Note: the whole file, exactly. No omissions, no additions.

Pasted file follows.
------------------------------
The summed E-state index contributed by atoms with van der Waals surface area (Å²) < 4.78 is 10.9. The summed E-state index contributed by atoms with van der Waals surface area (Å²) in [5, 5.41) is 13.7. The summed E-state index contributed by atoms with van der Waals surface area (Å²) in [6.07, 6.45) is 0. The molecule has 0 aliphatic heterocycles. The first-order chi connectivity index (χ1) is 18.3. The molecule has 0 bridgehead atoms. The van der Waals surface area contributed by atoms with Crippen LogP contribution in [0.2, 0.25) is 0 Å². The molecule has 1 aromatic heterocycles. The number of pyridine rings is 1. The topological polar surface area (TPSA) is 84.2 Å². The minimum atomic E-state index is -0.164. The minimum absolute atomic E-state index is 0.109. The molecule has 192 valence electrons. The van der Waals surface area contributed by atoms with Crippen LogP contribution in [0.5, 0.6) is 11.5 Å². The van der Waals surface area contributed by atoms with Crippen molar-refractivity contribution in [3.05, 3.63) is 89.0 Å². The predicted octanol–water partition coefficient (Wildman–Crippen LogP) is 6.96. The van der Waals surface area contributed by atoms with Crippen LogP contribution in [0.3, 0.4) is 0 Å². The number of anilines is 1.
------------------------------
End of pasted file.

The summed E-state index contributed by atoms with van der Waals surface area (Å²) < 4.78 is 10.9. The summed E-state index contributed by atoms with van der Waals surface area (Å²) in [5, 5.41) is 13.7. The summed E-state index contributed by atoms with van der Waals surface area (Å²) in [6.07, 6.45) is 0. The molecule has 0 aliphatic heterocycles. The first-order chi connectivity index (χ1) is 18.3. The molecule has 0 bridgehead atoms. The van der Waals surface area contributed by atoms with Crippen LogP contribution in [0.2, 0.25) is 0 Å². The molecule has 1 aromatic heterocycles. The number of pyridine rings is 1. The topological polar surface area (TPSA) is 84.2 Å². The minimum atomic E-state index is -0.164. The minimum absolute atomic E-state index is 0.109. The molecule has 192 valence electrons. The van der Waals surface area contributed by atoms with Crippen LogP contribution in [0.5, 0.6) is 11.5 Å². The van der Waals surface area contributed by atoms with Crippen molar-refractivity contribution in [3.05, 3.63) is 89.0 Å². The predicted octanol–water partition coefficient (Wildman–Crippen LogP) is 6.96. The van der Waals surface area contributed by atoms with Crippen LogP contribution in [0.3, 0.4) is 0 Å². The number of anilines is 1.